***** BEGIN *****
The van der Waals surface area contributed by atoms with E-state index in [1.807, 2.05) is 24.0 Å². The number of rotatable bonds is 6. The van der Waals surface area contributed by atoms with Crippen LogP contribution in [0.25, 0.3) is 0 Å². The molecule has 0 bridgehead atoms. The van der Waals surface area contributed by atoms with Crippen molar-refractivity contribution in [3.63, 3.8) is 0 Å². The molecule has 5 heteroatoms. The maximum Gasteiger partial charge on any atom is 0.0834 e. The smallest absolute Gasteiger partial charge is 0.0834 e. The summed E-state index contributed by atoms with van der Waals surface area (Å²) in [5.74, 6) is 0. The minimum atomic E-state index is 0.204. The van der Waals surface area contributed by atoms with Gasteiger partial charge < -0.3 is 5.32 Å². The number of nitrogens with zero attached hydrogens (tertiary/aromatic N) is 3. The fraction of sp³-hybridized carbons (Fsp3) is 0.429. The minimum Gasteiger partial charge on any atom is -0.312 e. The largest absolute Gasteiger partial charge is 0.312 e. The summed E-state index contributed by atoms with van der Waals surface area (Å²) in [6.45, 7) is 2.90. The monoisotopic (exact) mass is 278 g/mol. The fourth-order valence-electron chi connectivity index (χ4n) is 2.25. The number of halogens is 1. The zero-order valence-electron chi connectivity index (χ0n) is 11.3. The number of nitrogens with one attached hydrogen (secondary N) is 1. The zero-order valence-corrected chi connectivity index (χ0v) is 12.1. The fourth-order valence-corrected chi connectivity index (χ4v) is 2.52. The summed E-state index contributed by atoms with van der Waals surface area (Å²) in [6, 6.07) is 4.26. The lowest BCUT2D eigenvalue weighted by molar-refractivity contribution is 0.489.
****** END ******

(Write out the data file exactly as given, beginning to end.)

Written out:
The van der Waals surface area contributed by atoms with E-state index in [1.807, 2.05) is 24.0 Å². The number of rotatable bonds is 6. The van der Waals surface area contributed by atoms with Crippen LogP contribution in [0.25, 0.3) is 0 Å². The molecule has 0 bridgehead atoms. The van der Waals surface area contributed by atoms with Crippen molar-refractivity contribution in [3.63, 3.8) is 0 Å². The molecule has 5 heteroatoms. The maximum Gasteiger partial charge on any atom is 0.0834 e. The smallest absolute Gasteiger partial charge is 0.0834 e. The summed E-state index contributed by atoms with van der Waals surface area (Å²) in [5.74, 6) is 0. The minimum atomic E-state index is 0.204. The van der Waals surface area contributed by atoms with Gasteiger partial charge < -0.3 is 5.32 Å². The number of nitrogens with zero attached hydrogens (tertiary/aromatic N) is 3. The fraction of sp³-hybridized carbons (Fsp3) is 0.429. The minimum Gasteiger partial charge on any atom is -0.312 e. The largest absolute Gasteiger partial charge is 0.312 e. The summed E-state index contributed by atoms with van der Waals surface area (Å²) in [6.45, 7) is 2.90. The monoisotopic (exact) mass is 278 g/mol. The fourth-order valence-electron chi connectivity index (χ4n) is 2.25. The number of halogens is 1. The zero-order valence-electron chi connectivity index (χ0n) is 11.3. The number of nitrogens with one attached hydrogen (secondary N) is 1. The zero-order valence-corrected chi connectivity index (χ0v) is 12.1. The fourth-order valence-corrected chi connectivity index (χ4v) is 2.52. The summed E-state index contributed by atoms with van der Waals surface area (Å²) in [6, 6.07) is 4.26. The lowest BCUT2D eigenvalue weighted by molar-refractivity contribution is 0.489.